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Why foreign affairs will define the Starmer era

At the Nato summit, the threat posed by China, Russia and Trump will be impossible to ignore.

By Katie Stallard

Viewed from the US side of the Atlantic, in recent years British politics has been a bewildering blur. First, there was the confounding decision in 2016 to pull out of the EU without a plan for how to do so. Then there was the rotating cast of characters who shuffled in and out of Downing Street, with five British prime ministers in seven years. There was Boris Johnson with his air of how-did-I-get-here dishevelment. And who could forget Liz Truss, forever remembered in Washington as the head of state who failed to outlast a lettuce, but not before she had managed to tank the pound and threaten the stability of the entire British financial system. In short, it has looked as though the Brits – who once prided themselves 0n being the sensible ones in global politics – have needed to get their act together.

By projecting a sense of stability and competence at the Nato leaders’ summit in Washington on 9-11 July, the new British Prime Minister, Keir Starmer, and Foreign Secretary, David Lammy, will have hoped to restore some of that lost credibility. Lammy has already been working on this, publishing a well-received essay in Foreign Affairs this spring, which argued for a new approach to foreign policy grounded in “progressive realism”, as well as Uber-ing his way around Washington, sometimes accompanied by the New Statesman’s Jason Cowley, to make his pitch. He has earned a reputation here as a committed transatlanticist, invoking his personal history as the first black Briton to attend Harvard Law School and now the first British foreign secretary descended from the slave trade.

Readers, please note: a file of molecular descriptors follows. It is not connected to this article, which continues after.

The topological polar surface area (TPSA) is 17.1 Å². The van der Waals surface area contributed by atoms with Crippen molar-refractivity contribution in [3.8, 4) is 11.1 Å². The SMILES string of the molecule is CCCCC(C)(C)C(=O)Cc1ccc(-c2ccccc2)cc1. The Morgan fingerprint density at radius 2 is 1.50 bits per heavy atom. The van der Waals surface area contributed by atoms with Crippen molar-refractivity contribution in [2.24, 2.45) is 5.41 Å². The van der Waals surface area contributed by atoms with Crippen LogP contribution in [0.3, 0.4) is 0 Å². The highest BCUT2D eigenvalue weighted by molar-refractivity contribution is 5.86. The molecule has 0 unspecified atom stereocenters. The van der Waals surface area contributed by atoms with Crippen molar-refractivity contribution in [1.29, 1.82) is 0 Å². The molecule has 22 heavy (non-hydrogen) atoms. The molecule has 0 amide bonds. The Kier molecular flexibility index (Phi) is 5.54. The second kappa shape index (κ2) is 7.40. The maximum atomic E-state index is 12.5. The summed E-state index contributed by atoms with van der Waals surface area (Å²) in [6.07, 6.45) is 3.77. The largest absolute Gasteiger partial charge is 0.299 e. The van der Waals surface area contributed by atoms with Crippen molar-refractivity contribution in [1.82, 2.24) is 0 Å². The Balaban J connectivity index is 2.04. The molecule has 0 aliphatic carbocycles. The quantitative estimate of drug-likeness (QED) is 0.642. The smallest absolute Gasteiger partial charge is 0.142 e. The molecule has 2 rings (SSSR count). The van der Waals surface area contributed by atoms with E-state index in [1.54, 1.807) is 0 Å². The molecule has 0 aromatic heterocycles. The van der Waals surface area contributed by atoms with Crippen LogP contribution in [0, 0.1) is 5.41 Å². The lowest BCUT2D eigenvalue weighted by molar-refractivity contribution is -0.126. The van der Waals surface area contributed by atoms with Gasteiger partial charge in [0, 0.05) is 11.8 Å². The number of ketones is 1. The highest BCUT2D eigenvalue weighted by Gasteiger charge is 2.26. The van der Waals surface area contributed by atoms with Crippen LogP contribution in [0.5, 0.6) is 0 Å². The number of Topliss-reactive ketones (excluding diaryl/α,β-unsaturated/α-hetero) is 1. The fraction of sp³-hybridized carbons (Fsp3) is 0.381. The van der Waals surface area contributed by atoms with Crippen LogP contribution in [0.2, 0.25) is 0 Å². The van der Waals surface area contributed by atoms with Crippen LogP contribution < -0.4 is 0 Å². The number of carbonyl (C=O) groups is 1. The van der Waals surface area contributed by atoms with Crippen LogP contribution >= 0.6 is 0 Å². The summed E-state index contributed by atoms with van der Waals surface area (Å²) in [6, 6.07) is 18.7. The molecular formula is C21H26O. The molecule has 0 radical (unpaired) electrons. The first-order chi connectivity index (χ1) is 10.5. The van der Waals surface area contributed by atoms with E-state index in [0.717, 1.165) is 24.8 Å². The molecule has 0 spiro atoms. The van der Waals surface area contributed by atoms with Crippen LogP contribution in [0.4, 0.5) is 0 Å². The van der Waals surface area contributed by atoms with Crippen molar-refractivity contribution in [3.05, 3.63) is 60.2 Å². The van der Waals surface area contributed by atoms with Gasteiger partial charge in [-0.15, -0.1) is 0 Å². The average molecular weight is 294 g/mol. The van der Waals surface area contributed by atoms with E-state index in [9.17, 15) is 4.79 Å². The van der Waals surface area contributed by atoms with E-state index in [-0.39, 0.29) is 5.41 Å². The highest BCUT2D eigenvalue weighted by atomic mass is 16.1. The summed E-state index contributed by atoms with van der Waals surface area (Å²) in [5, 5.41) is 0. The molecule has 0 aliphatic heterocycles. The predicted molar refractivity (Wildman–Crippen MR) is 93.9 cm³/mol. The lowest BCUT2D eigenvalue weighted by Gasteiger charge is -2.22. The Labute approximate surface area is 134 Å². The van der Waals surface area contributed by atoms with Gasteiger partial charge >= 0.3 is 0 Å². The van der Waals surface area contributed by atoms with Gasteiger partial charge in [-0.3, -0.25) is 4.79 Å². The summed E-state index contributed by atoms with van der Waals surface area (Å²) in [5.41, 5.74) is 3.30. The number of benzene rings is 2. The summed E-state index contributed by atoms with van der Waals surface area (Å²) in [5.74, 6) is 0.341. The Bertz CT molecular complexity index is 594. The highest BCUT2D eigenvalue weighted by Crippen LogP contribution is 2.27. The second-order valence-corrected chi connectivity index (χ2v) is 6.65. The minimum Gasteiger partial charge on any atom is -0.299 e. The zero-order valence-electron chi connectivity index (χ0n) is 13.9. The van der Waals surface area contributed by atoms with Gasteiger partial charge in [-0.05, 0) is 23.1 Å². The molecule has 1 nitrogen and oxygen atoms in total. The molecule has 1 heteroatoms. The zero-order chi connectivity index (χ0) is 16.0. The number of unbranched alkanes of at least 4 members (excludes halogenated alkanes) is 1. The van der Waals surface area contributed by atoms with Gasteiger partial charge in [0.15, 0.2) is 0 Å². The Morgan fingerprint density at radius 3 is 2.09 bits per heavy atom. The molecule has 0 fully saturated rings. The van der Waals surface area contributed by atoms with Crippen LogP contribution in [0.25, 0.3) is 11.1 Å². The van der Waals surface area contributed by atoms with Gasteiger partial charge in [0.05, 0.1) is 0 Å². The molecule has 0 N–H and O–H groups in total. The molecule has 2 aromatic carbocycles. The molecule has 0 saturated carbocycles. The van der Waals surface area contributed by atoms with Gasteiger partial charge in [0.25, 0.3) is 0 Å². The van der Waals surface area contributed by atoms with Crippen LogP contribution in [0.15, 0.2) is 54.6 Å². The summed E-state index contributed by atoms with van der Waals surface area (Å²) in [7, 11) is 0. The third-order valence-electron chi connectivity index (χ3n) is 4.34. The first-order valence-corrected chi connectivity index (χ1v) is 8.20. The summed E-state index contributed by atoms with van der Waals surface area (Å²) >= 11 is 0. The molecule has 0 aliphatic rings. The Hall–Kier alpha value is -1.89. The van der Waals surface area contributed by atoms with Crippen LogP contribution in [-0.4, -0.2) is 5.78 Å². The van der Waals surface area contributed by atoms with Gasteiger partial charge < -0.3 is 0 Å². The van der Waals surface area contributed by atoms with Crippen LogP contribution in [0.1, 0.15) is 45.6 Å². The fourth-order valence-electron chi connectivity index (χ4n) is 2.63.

Lammy has also made a point of building bridges beyond the Democratic foreign policy establishment, meeting key lieutenants from Trumpworld, such as JD Vance, Lindsey Graham and Mike Pompeo, in preparation for the former president’s increasingly probable election victory in November. This includes making clear that he is ready to work with the man he once called a “woman-hating, neo-Nazi-sympathising sociopath”.

But there is only so much that fine words and a return to functional government can achieve when faced with the Trump-shaped wrecking ball that now hangs over US democracy and its allies. If Trump returns to the White House, he can be expected to pick up where he left off, which included repeatedly threatening to pull out of the transatlantic alliance during his last term, telling his national security adviser, John Bolton, “I don’t give a s**t about Nato.” In February this year, Trump said that he will encourage Russia to do “whatever the hell they want” to Nato countries that do not spend as much as he desires on defence. He has also vowed to settle the war in Ukraine before his inauguration, presumably by pressuring Kyiv to hand over territory to Russia, which will reward Putin’s aggression and further imperil European security. Then, of course, there is the trade war he reportedly plans to unleash, with a 60 per cent tariff expected on all Chinese goods, and ten per cent on all other imports.